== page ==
I knew I needed to forgive, so my friend loaned me the book Women Who Run With the Wolves. I turned to the chapter on forgiveness. Near the end of it, Clarissa Pinkola Estés outlines the stages of forgiveness. But before I could go there, I needed to read about rage.
All emotion, even rage, carries knowledge, insight, what some call enlightenment. Our rage can, for a time become our teacher–a thing not to be rid of so fast . . . The cycle of rage is like any other cycle; it rises, falls, dies and is released as new energy.
Allowing oneself to be taught by one’s rage. thereby transforming it, disperses it. (352)
So rather than trying to “behave” and not feel our rage or rather than using it to burn down every living thing in a hundred-mile radius, it is better to first ask rage to take a seat with us, have some tea, talk a while so we can find out what summoned this visitor. (353-4)
I’m still pretty angry. I don’t want to think about that punch in the gut anymore or feel it tie me in knots. But I can’t let it go. So I make a pot of tea and offer my visitor a seat.
Rage barely sits down before she shows me pictures of the room where it happened. She recites the words that were said and reminds me of the judgment that slammed a door in my face.
It felt like someone shoved their fist down my throat and blackened my insides, leaving no trace of goodness, no grounds for recourse.
I’ve felt this way before.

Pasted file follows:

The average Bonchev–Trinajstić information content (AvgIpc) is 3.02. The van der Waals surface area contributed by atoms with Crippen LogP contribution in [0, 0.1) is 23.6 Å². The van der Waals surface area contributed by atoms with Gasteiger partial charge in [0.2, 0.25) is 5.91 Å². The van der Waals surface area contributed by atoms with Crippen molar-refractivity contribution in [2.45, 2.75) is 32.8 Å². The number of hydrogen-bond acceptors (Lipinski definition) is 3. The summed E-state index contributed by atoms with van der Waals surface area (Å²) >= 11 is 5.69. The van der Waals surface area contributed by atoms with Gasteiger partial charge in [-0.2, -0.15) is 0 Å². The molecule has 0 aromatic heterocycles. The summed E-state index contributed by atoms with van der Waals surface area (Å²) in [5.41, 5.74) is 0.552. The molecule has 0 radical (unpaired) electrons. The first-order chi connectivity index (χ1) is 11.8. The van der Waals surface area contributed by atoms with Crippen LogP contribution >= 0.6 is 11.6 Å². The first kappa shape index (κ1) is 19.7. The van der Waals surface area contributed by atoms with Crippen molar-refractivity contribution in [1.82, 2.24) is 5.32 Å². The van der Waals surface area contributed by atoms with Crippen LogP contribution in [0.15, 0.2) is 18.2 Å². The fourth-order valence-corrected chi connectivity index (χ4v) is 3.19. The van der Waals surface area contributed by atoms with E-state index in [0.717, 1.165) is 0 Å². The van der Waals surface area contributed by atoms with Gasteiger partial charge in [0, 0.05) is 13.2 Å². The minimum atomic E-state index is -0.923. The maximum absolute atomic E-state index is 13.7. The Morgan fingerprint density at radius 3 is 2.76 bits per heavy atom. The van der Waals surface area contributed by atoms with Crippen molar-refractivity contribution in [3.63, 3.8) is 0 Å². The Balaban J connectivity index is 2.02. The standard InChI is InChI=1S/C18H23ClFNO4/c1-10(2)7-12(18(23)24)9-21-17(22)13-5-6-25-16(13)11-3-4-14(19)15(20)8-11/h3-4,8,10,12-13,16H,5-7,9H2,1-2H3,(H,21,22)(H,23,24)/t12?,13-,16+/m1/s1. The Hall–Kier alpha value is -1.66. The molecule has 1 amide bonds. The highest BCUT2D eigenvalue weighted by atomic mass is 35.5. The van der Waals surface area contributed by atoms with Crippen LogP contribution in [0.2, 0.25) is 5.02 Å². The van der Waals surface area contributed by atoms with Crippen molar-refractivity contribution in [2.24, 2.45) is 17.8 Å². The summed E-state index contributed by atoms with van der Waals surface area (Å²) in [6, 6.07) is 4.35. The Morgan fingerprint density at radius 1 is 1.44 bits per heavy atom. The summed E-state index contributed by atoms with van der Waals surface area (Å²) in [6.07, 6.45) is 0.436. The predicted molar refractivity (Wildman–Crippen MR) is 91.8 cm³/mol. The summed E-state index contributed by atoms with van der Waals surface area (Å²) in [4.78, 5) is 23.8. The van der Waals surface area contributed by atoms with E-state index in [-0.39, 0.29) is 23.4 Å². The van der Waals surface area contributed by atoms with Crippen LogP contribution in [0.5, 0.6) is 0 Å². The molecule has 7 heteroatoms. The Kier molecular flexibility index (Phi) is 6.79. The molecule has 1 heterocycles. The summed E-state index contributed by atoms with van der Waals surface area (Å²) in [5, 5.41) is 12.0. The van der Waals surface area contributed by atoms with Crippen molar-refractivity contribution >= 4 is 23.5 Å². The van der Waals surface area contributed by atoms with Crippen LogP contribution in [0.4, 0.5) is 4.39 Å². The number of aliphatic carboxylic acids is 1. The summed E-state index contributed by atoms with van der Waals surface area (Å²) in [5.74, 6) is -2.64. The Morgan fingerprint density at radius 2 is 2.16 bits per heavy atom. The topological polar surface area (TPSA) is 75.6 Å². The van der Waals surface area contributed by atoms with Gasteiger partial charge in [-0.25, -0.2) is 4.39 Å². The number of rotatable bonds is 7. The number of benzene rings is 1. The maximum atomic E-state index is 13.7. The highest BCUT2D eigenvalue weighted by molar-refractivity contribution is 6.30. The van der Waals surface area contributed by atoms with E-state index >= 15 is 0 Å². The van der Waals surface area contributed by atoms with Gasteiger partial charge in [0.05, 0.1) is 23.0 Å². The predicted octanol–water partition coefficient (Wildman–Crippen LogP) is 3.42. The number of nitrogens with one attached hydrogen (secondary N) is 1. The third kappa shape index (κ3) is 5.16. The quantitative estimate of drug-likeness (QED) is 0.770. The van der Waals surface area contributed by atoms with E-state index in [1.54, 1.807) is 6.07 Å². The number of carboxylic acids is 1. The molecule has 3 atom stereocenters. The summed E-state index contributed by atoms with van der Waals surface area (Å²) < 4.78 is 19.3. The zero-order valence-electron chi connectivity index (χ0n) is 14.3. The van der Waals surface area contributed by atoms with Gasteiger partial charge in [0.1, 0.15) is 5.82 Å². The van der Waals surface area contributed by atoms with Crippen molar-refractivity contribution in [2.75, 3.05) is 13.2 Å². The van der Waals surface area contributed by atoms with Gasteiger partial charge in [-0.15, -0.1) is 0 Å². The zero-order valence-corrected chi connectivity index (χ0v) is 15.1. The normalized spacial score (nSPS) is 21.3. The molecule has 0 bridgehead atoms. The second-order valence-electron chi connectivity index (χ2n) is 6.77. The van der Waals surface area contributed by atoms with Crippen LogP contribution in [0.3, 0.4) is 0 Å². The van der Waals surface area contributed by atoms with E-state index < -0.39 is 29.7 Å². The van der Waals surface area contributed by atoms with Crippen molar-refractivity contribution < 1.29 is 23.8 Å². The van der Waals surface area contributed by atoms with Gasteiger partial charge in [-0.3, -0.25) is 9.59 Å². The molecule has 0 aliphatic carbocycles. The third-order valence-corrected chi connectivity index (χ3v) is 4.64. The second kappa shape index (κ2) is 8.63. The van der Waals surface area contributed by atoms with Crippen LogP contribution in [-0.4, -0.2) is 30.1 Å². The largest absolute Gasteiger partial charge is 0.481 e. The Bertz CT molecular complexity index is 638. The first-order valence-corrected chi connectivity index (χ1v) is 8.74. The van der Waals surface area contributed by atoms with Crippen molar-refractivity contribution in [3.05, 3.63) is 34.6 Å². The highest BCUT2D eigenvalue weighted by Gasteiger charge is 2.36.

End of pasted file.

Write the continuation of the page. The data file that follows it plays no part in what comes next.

“Remember when,” she begins, and I start to cry.
We sit and drink our tea in silence.
I remember being accused and judged in elementary school. I remember the principal’s furrowed brow, angry tone, annihilating glare. He pronounced my shame and walked away. Never again did I find kindness in his eyes. It was a life sentence without parole.
“It wasn’t right,” rage says, seething. “It wasn’t fair and you didn’t deserve to be treated that way. Not now, not then.”
She takes a few sips of tea to calm herself down. “I’ve been watching you. You keep looking to see if the ban against you’s been lifted.”
I know what she’s talking about. It happened again yesterday. “I’ve noticed that sometimes I look at people I hardly know in the eyes as if I want something from them,” I say. “Now I know what I’ve been looking for. I want them to see me and smile. As if somehow, that will reverse my sentence and let me go free.”
I look sideways at my visitor, but her chair is empty.
In the morning, I practice the Welcoming Prayer. There she is. Rage is barely noticeable next to my heart. I feel her soft pulse. I welcome her and the divine action within her. I recall her revelation and feel energy gathering. I think about trying to get people to look at me, see me, and love me. I feel powerless. Trapped inside my chest, rage flows down my arms. The desire to attain affection and esteem is strong.
I take a deep breath and slowly breathe out, surrendering my desire to find a way to get what I need. I take another breath trusting that the One who is choosing to give me life at this moment will give me all I need.
I pray, “I let go of my desire for affection, security and control and open myself to God’s loving action within.”
The door of my heart is open for my guest to come and go as she likes. I welcome her to have tea with me again.
It is for freedom that Christ has set us free.
–Galatians 5:1 (NIV)
* * *
My daughter, grandchildren and I attended the Walk the Talk rally on April 6. We heard speeches from indigenous and non-indigenous leaders of faith communities in Vancouver. The dance troupe Butterflies in Spirit performed, bringing tears to our eyes. We declared our solidarity with our indigenous brothers and sisters to support their rights as human rights.
My conversation with rage showed me how much God desires reconciliation. I am hoping that by attending rallies, learning more, and speaking truth, Canadians will have a meeting of eyes and healing of hearts.